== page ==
That single paragraph, buried near the end of a four-page report summarizing how 20-year-old Conner drowned within a couple hours of arriving at the Iberostar Hotel & Resorts’ Paraiso del Mar, offers a possible lead in the investigation into her death.

And it could shed light on the circumstances surrounding numerous reports from others who have told the Milwaukee Journal Sentinel they experienced sickness, blackouts and injuries after drinking at Iberostar and other resorts around Cancun and Playa del Carmen in recent months.

A Pewaukee family traveled to an all-inclusive resort in Playa del Carmen in January. Their two college kids wound up unconscious, face down in the pool within two hours. Twenty-year-old Abbey died.

They told the Journal Sentinel they believe they were drugged or the alcohol may have been tainted. They questioned how they could fall into a stupor so quickly. And whether they had been targeted.

Toxoplasma at high levels in pigs from tropical Mexico

Background: Toxoplasmosis is caused by the protozoon Toxoplasma gondii, which is one of the most widespread parasites that infect animals and humans worldwide. One of the main routes of infection for humans is through the consumption of infected meat containing bradyzoites in tissue cysts. Pork is one of the foremost meat types associated with outbreaks of acute toxoplasmosis in humans (photo, right, from http://www.mexicocooks.typepad.com).

pig-mexicoMaterials and Methods: Sixty blood samples were collected from finished pigs at slaughter and their sera was evaluated by an indirect-IgG ELISA. Matched muscle samples were obtained from the tongue and loin. Whole blood and tissue samples were evaluated to search for T. gondii DNA using a nested-polymerase chain reaction.

Results: Seroprevalence of T. gondii was 96.6% (58/60) of sampled pigs. Meanwhile, T. gondii DNA was present in 23.21% of tongue tissue samples (13/56), 7% of loin tissues (4/57), and 0% in blood samples (0/44), respectively. Two pigs were serologically indeterminate.

Conclusion: This is the first report of the presence of T. gondii DNA in tissue samples obtained from finalized pigs. Results from the present study suggest a high exposure to T. gondii in pigs intended for human consumption from the tropical region of Mexico. Thus, the consumption of some undercooked pork meat meals typical from the southern region of Mexico could represent a significant risk for acquiring infection for the human population.

Presence of Toxoplasma gondii in pork intended for human consumption in tropical southern of Mexico

Foodborne Pathogens and Disease. September 2016, ahead of print. doi:10.1089/fpd.2016.2165.

IB Hernández-Cortazar, KY Acosta-Viana, E Guzmán-Marin, A Ortega-Pacheco, JF de Jesus Torres-Acosta, M Jimenez-Coello


Washing is never enough but are they linked? Summer means Cyclospora in Canada, Mexico and Texas

Finally, some decent risk-based advice from a government agency.

Washing will not remove Cyclospora from fresh produce.

pesto.basil_.cyclosporaWashing removes very little of anything from fresh produce.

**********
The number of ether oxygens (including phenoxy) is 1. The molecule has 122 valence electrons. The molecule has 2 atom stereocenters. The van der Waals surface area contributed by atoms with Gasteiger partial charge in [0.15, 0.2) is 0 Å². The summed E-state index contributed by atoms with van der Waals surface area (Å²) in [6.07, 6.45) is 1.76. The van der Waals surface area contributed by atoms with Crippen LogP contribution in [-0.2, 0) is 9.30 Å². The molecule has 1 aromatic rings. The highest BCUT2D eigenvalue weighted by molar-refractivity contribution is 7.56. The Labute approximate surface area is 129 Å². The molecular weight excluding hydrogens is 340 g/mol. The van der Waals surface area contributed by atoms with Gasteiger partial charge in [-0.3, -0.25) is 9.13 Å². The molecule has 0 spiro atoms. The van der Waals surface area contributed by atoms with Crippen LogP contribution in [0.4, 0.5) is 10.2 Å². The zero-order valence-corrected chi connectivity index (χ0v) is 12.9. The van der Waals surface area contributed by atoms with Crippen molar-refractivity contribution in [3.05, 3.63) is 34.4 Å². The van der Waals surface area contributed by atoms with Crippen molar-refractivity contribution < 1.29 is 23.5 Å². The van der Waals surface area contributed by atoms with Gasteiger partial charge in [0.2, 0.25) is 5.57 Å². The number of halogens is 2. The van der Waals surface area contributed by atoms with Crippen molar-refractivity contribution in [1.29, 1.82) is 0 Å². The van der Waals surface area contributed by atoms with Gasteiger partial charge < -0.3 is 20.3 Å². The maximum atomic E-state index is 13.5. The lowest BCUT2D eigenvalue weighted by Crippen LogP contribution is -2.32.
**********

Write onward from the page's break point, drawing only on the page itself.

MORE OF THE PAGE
Canada’s Public Health Agency is investigating 51 cases of people infected with the single-celled parasite Cyclospora cayetanensis between mid-May and late-July. Forty-four of the 51 cases reported so far have been in Ontario.

The infection can cause watery diarrhea, fatigue, stomach pain

Though uncommon in food and drinking water in Canada and the U.S., the parasite often persists on fruit and vegetables even after they have been washed. Public Health Canada recommends that people cook vegetables and fruit imported from Peru, Cuba, India, Nepal, Mexico, Guatemala, Southeast Asia and Dominican Republic.

Last week, health officials in Texas also reported a major outbreak of the disease, and are continuing an investigation into fresh produce as a possible source. After a series of outbreaks linked to imported produce from Puebla Mexico in 2015, the U.S. Food and Drug Administration banned imports from the region during summer months.

Previous outbreaks of Cyclospora have been linked to pre-packaged salad mix, basil, cilantro, raspberries, blackberries, and snap-peas.

At the same time, 148 British tourists have been confirmed with Cyclospora after visiting 24 luxury hotel complexes most of which are in the Riviera Maya resort near Cancun in Mexico.

Public Health England  are now warning UK tourists to be wary of travelling to Mexico and the Foreign Office have updated their website to include a warning from health authorities about travelling to the region.

On the toilet 30X a day: UK couple’s Mexico holiday hell after contracting Cyclospora

Tony Larner of the Mirror reports a British couple’s dream Mexican holiday was left in tatters after they were struck down Cyclospora.

hanging.on.in.quiet.desperationSandra and Lee Harper splashed out £3,700 on an all-inclusive Thomson break to Riviera Maya resort, near Cancun.

But the couple, from Birmingham, were unable to leave their room for almost a week after falling ill with Cyclospora and needing the toilet up to 30 times every day.

The pair claim they complained about their illness and hygiene issues at their hotel to Thomson, but did not got a reply until after they arrived home, the Birmingham Mail reported.

UK Health officials have issued warnings about visiting the area after almost 100 Brits were struck down with the bug since the outbreak began in June.

A spokesthingy for Thomson said: “Public Health England has advised us of a number of sickness cases associated to an issue called Cyclospora in the Riviera Maya region of Mexico.”

An issue called Cyclospora?

“Hanging on in quiet desperation is the English way.”

Cyclospora cluster reported in UK travelers to Mexico

Outbreak News Today reports UK health officials are seeing an increase in the parasitic infection, cyclosporiasis, in travelers returning from Mexico, according to Travel Health Pro report.

love.boat.cyclosporaThe cluster has been seen since June and many of the travelers stayed in Riviera Maya, the same place where some 80 travelers contracted Cyclospora last summer.